And that included making my annual EOY slideshow. I usually make them for my own benefit, not thinking anyone would even miss it or notice.

So when Joel asked why I hadn't created the slideshow, he implored me, "You have to! I love those."

So I set to work. And wouldn't you know it, the nearly 20 hours required to put these slideshows together afforded time to reflect upon my year. An unexpected benefit.

As the photos of my life scrolled across my screen
As I fed my wanderlust with visions of my travels (a lot this year!)
As I relived the musical atmosphere that Joel curates for us so well every single year
As I touched again the faces of the souls whom I love beyond words,
I felt the deepest movement of gratitude.

Gratitude (and my red wine) brought me to tears. I have such a great life - my friends are irreplaceable and inspirational. My family, scattered, but fascinating, loving, and supportive. My travels - varied and made of unforgettable memories. My work - a soulful enabler of a soulful and generous lifestyle.

So I created another slideshow in their honor.
I do these to feel the scope of my vast year and all its feelings and faces
into 10 minutes.
An unjust treatment, no doubt.
But still.



What is mastery but memory?

You can trust yourself
appears on the page, scribbled
burning into the metacarpal muscle memory.
If you want to master this truth, you must practice.
And what is mastery
but muscle memory? Repeated motion
Until your hand, living a life of its own, finally frees itself
from analysis.

You can trust yourself
a low-hanging fruit
truth up for the grabs
should you decide you are done believing you were born a sinner.

You can trust yourself
over and over again
with the macabre, the maudlin.
You didn't chose the subject matter, after all,
it chose you.

You can trust yourself
with yourself.
18 years ago you felt like a danger to yourself
a fear slumbers just under your rib cage.
but don't you see
you can still trust yourself
with yourself.

You can trust yourself
with your words, welling up from your belly
gagging you on the way out.
The impulse to write and never reread
before hitting publish like a good editor would do? You can
trust that too.
Likewise, you can trust the brooding,
the waiting, the hatching. Whatever you want to do!
You can trust that too.

You can trust yourself
with your intellect. It's not intuition's enemy.
Coming together, they'll conjure your multiverse.
The archetypes
   the crone
   the slut
   the terrible, beautiful priestess
   the oracle
   the alchemical witch
Do not mistreat them by employing separation
of brain and gut.

You can trust yourself
write it until your heart bleeds it
write it until your pen runs out of ink
write it on every page fluttering inside your bookish soul
write it on every word gestating within your agitated chest

Write it until you believe it.

Wherein I got used to Rome

Ah Rome, where even cast-off cigarette butts wedged between ancient black cobblestones look chic. Where crumbling rooftop tile looks like a picture from a high-end catalog.

Where every single thing you look at is another stunningly beautiful thing. Even the homeless woman who threw Italian curses (and her own pee) at tourists, even she was more put together than any homeless person I've ever seen. I mean, she had matching boots and cool jeans and what looked like designer glasses - plus pink face paint (she had to get the crazy in somehow).

Everything was beautiful. The churches and streets. The cafes with perfectly arranged pastries and sweet little cappuccino cups. The grocery store. The woman who made our coffee every morning. Bernini.

I traveled to Europe in pursuit of such beauty. But when beauty is simply all there is, it's natural to become jaded. Throughout my 8 days in Rome, I chided myself for this. For not appreciating the beauty every single second.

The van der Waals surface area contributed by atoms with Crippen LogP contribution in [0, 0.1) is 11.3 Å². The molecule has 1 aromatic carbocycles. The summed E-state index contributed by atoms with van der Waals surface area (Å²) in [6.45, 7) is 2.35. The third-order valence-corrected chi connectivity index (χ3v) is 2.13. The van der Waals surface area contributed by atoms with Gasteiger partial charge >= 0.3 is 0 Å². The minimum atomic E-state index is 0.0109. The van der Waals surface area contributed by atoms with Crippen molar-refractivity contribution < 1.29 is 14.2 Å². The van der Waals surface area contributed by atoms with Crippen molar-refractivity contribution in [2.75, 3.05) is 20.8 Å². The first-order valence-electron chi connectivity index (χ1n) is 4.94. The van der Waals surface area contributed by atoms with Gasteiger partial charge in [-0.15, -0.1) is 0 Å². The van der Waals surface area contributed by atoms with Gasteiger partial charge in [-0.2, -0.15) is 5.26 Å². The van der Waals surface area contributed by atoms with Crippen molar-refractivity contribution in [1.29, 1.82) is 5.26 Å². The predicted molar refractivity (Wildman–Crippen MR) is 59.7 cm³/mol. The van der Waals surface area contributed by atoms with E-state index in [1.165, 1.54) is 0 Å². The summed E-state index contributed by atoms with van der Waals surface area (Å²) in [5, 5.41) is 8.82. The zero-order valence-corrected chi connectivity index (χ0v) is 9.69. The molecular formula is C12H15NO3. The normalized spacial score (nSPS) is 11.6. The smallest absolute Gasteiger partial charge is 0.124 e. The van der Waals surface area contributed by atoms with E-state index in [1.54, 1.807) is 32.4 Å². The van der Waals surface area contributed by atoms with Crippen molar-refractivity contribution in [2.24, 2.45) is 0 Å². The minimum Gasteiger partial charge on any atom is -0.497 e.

Vacations are always more powerful for me in the reminiscing. In the shuffling through photos, in the writing about it, in the way the retelling of the stories form a kind of myth. While they are happening, I can only stand and absorb. I keep my eyes open and my gullet quenched with wine. I think about nothing, knowing that upon returning to the monotony of my own everydays, I can draw upon these powers of intake.

So now home, as I reminisce, I've changed my mind about feeling ashamed for becoming jaded to Rome.

On repeat, it doesn't sound so awful.
I got used to beauty.
I got used to beauty.
I got used to beauty.

I vacated my life and learned to take the good things for granted. I was so enamored and overwhelmed by all this beauty that I stopped panicking. I stopped feeling anxious that I would lose it.

I sat still in one beautiful place long enough to see past its first impression. I was immersed enough that I went about my daily business encapsulated by gilded churches and domes without being hit in the gut by the beauty. I chatted about normal things - jobs and marriage and life - only this time our conversations were enhanced by our surroundings - an unbelievable 360 degree view of beauty.

That I got used to.

I wanted to do as the Roman's do. I hate, hate, hate being a tourist. As it stands, we only did 2 major touristy things (you simply cannot go to Rome and not see Vatican City, no matter how miserable it is).

I wanted to blend in, to get to know the local color, to be on a first name basis with my barista. It's hard to do that, really hard - especially when you don't speak Italian (much to my chagrin). It's hard when you are visiting for just 8 days. Hell, it takes some people years in a city before they feel a kinship with it.

I wanted to be inspired by Rome and Italian life - to borrow their discipline of investing time in how you look and taking care of yourself. Where the older women are much more beautiful than the younger ones - where even in the buildings, age is more beautiful than youth.

My soul desperately needed a break from daily life. But I didn't want the inspiration to come from novelty alone. Or worse, from shaming myself that I wasn't taking everything in as much as I possibly could.

So I decided to take Rome off its gilded, ancient pedestal. Consequently, I think I was able to interact with it more authentically.

For instance, I don't think many people travel across the globe to sit in a park and read T.S. Eliot. But I just had to. And now that I look back, I can relax into the beauty of it even more.

Plus, these people.